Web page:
S-Space College of Medicine/School of Medicine (의과대학/대학원) Dept. of Neurology (신경과학교실) Journal Papers (저널논문_신경과학교실)
Pneumonia in hospitalized neurologic patients: trends in pathogen distribution and antibiotic susceptibility
- Lee, Han Sang; Moon, Jangsup; Shin, Hye-Rim; Ahn, Seon Jae; Kim, Tae-Joon; Jun, Jin-Sun; Lee, Soon-Tae; Jung, Keun-Hwa; Park, Kyung-Il; Jung, Ki-Young; Kim, Manho; Lee, Sang Kun; Chu, Kon
- Issue Date
- BioMed Central
- Antimicrobial Resistance & Infection Control. 2019 Feb 01;8(1):25
Bed-ridden state, dysphagia, altered mental state, or respiratory muscle weakness are common in neurologic patients and increase the risk of pneumonia. The major causes of pneumonia in neurologic patients may differ from those in the general population, resulting in a different pathogen distribution. We investigated the trends of pathogen distribution in culture-positive pneumonia in hospitalized neurologic patients and the related antibiotic resistance in those with hospital-acquired pneumonia (HAP).
A retrospective study was performed at Seoul National University Hospital, South Korea. Patients admitted to the Department of Neurology with a positive respiratory specimen culture between 2007 and 2016 were included. Pneumonia events in patients were screened by chronologically associating the date of respiratory specimen acquisition for culture studies and the date of antibiotics administration. Subgroup analyses regarding multidrug resistance in HAP were performed in different pneumonia categories, by presence of ≥1 risk factor and by time period (first half vs. second half of study period). Microbial resistance profiles of isolates from patients with pneumonia were analyzed.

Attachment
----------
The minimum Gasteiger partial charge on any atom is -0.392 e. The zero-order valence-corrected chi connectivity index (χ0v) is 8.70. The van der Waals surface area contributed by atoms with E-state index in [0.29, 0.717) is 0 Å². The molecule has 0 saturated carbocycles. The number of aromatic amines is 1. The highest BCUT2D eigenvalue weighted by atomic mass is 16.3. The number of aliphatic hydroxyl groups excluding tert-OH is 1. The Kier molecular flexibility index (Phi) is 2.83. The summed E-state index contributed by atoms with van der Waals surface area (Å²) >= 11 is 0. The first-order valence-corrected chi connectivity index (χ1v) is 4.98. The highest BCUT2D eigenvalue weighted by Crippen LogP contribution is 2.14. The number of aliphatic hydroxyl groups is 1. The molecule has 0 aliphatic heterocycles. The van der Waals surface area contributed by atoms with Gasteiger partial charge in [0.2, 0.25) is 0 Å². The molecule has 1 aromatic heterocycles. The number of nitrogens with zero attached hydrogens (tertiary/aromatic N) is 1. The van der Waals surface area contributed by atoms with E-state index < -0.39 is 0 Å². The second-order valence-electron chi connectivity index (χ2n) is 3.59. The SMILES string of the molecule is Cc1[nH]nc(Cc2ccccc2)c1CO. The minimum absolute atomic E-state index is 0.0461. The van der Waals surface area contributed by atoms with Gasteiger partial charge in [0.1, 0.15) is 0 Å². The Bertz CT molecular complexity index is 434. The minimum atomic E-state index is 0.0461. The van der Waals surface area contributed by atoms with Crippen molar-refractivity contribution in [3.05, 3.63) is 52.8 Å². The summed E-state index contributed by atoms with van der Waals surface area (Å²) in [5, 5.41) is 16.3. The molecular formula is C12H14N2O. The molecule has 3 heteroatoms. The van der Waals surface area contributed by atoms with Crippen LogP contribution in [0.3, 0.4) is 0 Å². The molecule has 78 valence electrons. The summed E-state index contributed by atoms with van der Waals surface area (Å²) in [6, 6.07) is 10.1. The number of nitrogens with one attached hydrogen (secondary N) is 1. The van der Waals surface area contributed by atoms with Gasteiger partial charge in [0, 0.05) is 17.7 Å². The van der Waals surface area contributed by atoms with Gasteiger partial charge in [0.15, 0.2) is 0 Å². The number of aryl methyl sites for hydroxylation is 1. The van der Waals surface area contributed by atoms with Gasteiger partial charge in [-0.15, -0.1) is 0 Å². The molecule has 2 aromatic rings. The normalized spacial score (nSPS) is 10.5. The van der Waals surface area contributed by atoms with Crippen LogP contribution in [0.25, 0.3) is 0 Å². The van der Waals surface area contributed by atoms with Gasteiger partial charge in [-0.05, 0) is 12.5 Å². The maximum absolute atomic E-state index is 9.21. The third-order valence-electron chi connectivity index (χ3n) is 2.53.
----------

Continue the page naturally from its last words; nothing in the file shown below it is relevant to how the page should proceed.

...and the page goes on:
We identified 351 pneumonia cases in 227 patients involving 36 different pathogens. 232 cases were HAP, of which 70 cases were intensive care unit (ICU)-HAP. The leading pathogens were Stapylococcus aureus, Klebsiella pneumoniae, Acinetobacter baumannii, Pseudomonas aeruginosa, Streptococcus pneumoniae, and Enterobacter aerogenes, which were isolated in 133 (37.9%), 72 (20.5%), 55 (15.7%), 44 (12.5%), 33 (9.4%), and 27 (7.7%) cases, respectively. Cases with HAP showed a higher proportion of P. aeruginosa and a lower proportion of S. pneumoniae (both, p < 0.05) than those with non-HAP. ICU-HAP isolates showed a higher multidrug resistance (MDR) rate than non-ICU-HAP isolates (p < 0.005) in those with ≥1 MDR risk factor. Non-susceptibility to imipenem (p < 0.0005), piperacillin-tazobactam (p < 0.001), cefepime (p < 0.005), and trimethoprim-sulfamethoxazole (p < 0.05) in Gram-negative pathogens increased over time in both ICU and non-ICU settings.
S. aureus, K. pneumoniae, A. baumannii, P. aeruginosa, S. pneumoniae, and E. aerogenes were the leading isolates in culture-positive pneumonia in hospitalized neurologic patients. Antimicrobial resistance of Gram-negative pathogens in neurologic patients with culture-positive HAP has recently increased.